Wildfire burns 5 homes in southwestern Oregon
Aug. 23, 2017
BROOKINGS, Ore. (AP) — Authorities on Tuesday designated a wildfire in southwestern Oregon as the top firefighting priority nationwide, a spokesman for the Incident Fire Management system said.
Five homes have burned in the 153-square-mile (396-square-kilometer) blaze near Brookings, a coastal town near the California border, said Greg Heule, a spokesman for the team, which collaborates with various federal and state firefighting agencies and releases information about blazes around the country.
More than 700 people are under mandatory evacuation and another 1,000 are under an evacuation warning, he said.
The lightning-sparked fire began more than a month ago, but has grown rapidly in the past week with low humidity and strong winds. The weather, however, may start cooperating in the coming days, Heule said.
"Yesterday the fire didn't move very much at all and today it's pretty much the same. It gives our firefighters an opportunity to get in there on this and make some progress," he said in a telephone interview.
There are nearly 800 firefighters on scene and many more crews are streaming in to battle the flames.
No one has been injured in the fire.
It is burning in the Kalmiopsis Wilderness in the Rogue River-Siskiyou National Forest in some of the same area affected by a notorious fire in 2002 that remains seared in the memory of those living along the Oregon-California border. That blaze burned 800 square miles (2,072 square kilometers).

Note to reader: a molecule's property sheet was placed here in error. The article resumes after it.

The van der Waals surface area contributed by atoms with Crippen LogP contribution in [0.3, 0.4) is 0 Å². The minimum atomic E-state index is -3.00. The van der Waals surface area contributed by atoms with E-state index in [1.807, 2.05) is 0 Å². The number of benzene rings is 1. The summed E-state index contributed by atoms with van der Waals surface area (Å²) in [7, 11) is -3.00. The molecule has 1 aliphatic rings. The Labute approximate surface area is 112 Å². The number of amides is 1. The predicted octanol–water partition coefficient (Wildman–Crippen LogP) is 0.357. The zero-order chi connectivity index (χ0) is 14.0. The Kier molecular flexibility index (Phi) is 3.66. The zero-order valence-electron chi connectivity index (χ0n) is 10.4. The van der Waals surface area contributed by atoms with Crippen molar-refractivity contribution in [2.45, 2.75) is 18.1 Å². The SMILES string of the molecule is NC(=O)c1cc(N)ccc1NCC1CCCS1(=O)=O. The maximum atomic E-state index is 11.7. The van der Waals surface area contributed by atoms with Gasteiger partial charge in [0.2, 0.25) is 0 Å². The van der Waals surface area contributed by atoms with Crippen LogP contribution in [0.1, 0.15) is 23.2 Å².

The terrain is rugged in the remote area, but the flames have reached to within six miles of Brookings, which is about six miles (10 kilometers) from the California border. Highway 101 remains open, he added.
August is peak wildfire season in the Pacific Northwest, and firefighters are busy throughout Oregon.
In the central part of state, a wildfire in the Three Sisters Wilderness has scorched 18 square miles (46 square kilometers). An evacuation warning went out Monday for an area that includes Black Butte Ranch, a resort community.
Last week, hundreds of people living near the Western-themed town of Sisters were advised to evacuate. Fire managers worry that winds will push the fire out of the wilderness and into populated areas.
Information from: KDRV-TV, http://www.kdrv.com/